Subject: Re: SGML
From: Linda Moore <lmoore -at- ONRAMP -dot- NET>
Date: Wed, 18 Oct 1995 23:22:07 -0500

One additional note to Mark Levinson's comments. The Document Designer or
DTD writer is a separate position from any of the document creation
functions. This is necessary in order to maintain document control,
document integration and consistency.


>Mark Levinson (mark -at- sd -dot- co -dot- il) wrote:
>: Any feelings on SGML? Advantages, disadvantages?

>: ** Disadvantages: It takes away your control over how the
>: text looks and how the text fits on the page. It demands
>: that you consider content without considering form, the
>: message without the medium.

>No. It demands that you consider content _separately_ from form.
>Someone (the document designer) must make decisions up front about how
>the document is to be laid out and presented. Once these decisions
>are made, you are _guaranteed_ consistency. Such consistency means
>higher quality documents and less work for your editor.

>That's not to say that these decisions are cast in concrete --
>your document designer needs to be flexible enough to implement
>changes when they are necessary.

>: It can lead to unrealistic expectations of portability
>: (wow, we can use our brochure as the introduction to
>: our reference manual, our reference manual as our
>: training manual, our training manual as our online help...).

>Maybe. I guess you are saying that people start to expect that the
>same information can do triple duty without rewriting. That's not
>SGML's fault -- you can make the same bad assumptions with FrameMaker
>or Word. Remember cut and paste?

>: And my specific pet peeve: If the importance of your
>: headings is not really in strict top-down order, there's
>: no way you can let the reader know.

>: (That may bear explanation. Suppose, for example, that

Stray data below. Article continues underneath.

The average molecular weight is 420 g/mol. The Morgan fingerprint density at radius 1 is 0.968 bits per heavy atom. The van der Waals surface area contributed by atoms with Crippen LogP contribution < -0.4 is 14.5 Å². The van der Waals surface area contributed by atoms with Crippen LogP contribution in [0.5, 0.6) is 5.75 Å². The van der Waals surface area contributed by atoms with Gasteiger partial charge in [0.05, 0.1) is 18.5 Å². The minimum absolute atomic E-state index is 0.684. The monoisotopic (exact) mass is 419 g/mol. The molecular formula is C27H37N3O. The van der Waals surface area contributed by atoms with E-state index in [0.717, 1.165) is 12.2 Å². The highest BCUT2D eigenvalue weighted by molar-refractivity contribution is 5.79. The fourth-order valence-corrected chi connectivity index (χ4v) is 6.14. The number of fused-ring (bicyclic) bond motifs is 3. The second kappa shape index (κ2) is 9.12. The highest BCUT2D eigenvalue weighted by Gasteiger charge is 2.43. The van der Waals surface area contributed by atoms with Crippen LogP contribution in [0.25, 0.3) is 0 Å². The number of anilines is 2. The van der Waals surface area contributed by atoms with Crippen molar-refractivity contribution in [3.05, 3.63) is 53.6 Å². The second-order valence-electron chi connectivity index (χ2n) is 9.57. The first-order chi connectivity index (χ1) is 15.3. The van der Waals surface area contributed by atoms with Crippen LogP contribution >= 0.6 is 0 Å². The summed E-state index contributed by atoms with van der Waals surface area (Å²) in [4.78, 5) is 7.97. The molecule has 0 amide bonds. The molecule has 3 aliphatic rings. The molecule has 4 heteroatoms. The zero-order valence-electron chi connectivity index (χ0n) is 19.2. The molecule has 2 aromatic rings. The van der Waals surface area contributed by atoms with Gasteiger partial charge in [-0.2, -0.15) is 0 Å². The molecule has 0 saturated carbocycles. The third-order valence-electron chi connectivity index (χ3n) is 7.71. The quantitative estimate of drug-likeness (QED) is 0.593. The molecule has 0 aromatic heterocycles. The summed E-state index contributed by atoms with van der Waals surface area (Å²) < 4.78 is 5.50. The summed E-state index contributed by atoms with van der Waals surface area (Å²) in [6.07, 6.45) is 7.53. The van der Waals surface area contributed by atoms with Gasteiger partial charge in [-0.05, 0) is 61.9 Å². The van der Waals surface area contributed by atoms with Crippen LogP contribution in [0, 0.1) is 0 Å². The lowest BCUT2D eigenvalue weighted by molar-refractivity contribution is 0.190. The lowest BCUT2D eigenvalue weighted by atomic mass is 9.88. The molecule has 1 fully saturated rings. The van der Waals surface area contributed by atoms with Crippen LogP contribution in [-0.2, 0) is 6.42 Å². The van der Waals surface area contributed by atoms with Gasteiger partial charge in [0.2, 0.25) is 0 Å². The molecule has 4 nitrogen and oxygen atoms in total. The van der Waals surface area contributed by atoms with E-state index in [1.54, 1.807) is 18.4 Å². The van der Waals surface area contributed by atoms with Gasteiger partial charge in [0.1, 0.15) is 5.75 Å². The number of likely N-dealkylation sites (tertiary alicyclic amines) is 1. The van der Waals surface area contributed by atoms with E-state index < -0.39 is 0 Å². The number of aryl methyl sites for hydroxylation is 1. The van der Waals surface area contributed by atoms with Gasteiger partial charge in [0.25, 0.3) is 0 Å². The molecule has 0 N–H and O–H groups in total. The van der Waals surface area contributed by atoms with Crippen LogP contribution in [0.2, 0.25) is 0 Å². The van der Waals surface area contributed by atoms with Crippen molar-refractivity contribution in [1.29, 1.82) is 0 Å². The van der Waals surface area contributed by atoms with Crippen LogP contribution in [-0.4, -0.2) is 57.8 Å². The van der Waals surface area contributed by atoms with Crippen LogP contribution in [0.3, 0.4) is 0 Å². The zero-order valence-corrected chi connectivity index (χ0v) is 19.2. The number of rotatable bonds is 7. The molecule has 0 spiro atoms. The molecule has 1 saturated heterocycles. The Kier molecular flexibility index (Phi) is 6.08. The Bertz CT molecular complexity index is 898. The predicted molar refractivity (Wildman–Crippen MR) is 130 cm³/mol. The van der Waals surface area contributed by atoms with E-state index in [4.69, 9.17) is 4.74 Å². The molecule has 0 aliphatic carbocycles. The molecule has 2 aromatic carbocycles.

>: I am explaining functions one by one and that for convenience
>: the functions are grouped by category. Maybe the category is a
>: second-level heading and the function name is a third-level heading
>: but I want the function name to jump out at the reader; that's
>: what the reader is more likely to be looking for. I can't
>: convey the idea that a third-level heading should be more
>: prominent than a second-level heading.)

>Sounds to me like your document analyst and/or designer did a lousy job.
>If you have a manual section that describes functions one by one,
>then whoever wrote your DTD should have taken that into account.
>And you should be talking to whoever decided not to emphasize the
>function name. These things are not cast in stone unless you have
>an inflexible document designer.

>: Advantages: It's sexy.

>Actually, it's really not. SGML as a "language" (many people will argue
>that it is not a language, and they have valid points) is pretty clunky.

>: __________________________________________________________________________
>: ||- Mark L. Levinson, mark -at- sd -dot- co -dot- il -- Box 5780, 46157 Herzlia, Israel -||
>: || You can't judge right by looking at the wrong. - Willie Dixon ||

>I think this .sig is particularly apt. It appears that you are looking
>at an SGML implementation that was not particularly well thought-out,
>and therefore are making judgements based on a bad example.
>I don't mean to be overly critical -- I just think that you are
>judging SGML strictly from the point of view of an author who is
>working in an inflexible environment.
>Glenda Jeffrey Email: jeffrey -at- hks -dot- com
>Hibbitt, Karlsson & Sorensen, Inc Phone: 401-727-4200
>1080 Main St. Fax: 401-727-4208
>Pawtucket, RI 02860

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